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European cars at a crossroad

Falling momentum in new car sales, together with the threat of US tariffs is adding to the uncertainty facing the European car industry.

  • The motor vehicle industry is of major importance to the EU economy and to global trade.
  • According to Eurostat, total exports (to countries outside the EU) amounted to EUR205bn in 2017. Germany accounted for 52% of total motor exports. The US was the largest destination for EU motor vehicle exports (24% of the total in 2017).
  • Mr Trump’s hint that the White House could impose import tariffs on cars and car parts would strike at the heart of Europe’s manufacturing industry, in particular German firms.
  • It is quite difficult to isolate the effect of a potential one-off increase in US tariffs given the complexity of the global auto supply chain. However, uncertainty is set to remain high and could impact investment, adding to the existing downside risks to the growth forecasts for Europe.
Last weekend’s G7 summit in Canada ended badly, with President Trump withdrawing his support for the summit’s final statement. Heightening tensions between Europe and the US are Trump’s hints that the White House is considering import tariffs on cars and car parts.

German firms would be the most impacted if such tariffs were introduced. According to Eurostat, Germany accounts for 52% (or EUR107bn) of the EU’s car total exports, many of which go to the US (EUR28bn). This is adding to uncertainty for an industry already grappling with the implications of Brexit for sales to the UK and the car emissions scandal. Given the complexity of the global auto supply chain, it is very complicated to isolate the effect of a one-off increase in US tariffs on European cars. German companies control several US companies and could avoid tariffs by shifting production to US plants.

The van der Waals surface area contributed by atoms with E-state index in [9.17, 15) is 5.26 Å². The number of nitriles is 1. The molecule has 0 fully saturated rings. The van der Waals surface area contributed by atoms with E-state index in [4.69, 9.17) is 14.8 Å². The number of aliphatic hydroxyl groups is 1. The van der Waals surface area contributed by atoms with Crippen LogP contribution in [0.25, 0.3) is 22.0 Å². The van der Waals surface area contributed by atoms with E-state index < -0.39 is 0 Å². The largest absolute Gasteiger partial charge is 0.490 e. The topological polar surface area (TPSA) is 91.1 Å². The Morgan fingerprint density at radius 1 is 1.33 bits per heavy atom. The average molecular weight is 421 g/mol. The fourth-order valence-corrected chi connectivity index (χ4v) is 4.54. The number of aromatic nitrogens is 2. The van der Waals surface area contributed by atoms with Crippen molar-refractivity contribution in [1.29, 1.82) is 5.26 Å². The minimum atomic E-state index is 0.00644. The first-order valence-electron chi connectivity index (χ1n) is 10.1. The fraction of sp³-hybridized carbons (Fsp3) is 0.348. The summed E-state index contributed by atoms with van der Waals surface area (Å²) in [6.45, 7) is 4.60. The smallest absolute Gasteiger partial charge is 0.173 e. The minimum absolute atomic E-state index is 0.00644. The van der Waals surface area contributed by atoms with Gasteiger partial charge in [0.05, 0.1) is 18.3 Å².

Even though US tariffs on car imports could be watered down (or not introduced at all) uncertainty is expected to remain high in the European car industry, impacting confidence. This could mean manufacturers postpone investment and employment decisions. Data on the auto sector will be key to watch in the coming months to assess the mood of European manufacturers and the potential impact on growth. Already, like much other hard data, car registrations have come in on the weak side this year (see Chart), although the drop in growth in new car registrations in the European Union in May could be partially blamed on calendar effects.

European Union: New car registrations 2010-2018

European Union: New car registrations 2010-2018

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Nadia Gharbi
Nadia Gharbi is economist at Pictet Wealth Management. She graduates in Université de Genève, Les Acacias, Canton of Geneva, Switzerland Do not hesitate to contact Pictet for an investment proposal. Do not hesitate to contact Pictet for an investment proposal. Please contact the Zurich Office, the Geneva Office or one of 26 other offices world-wide.
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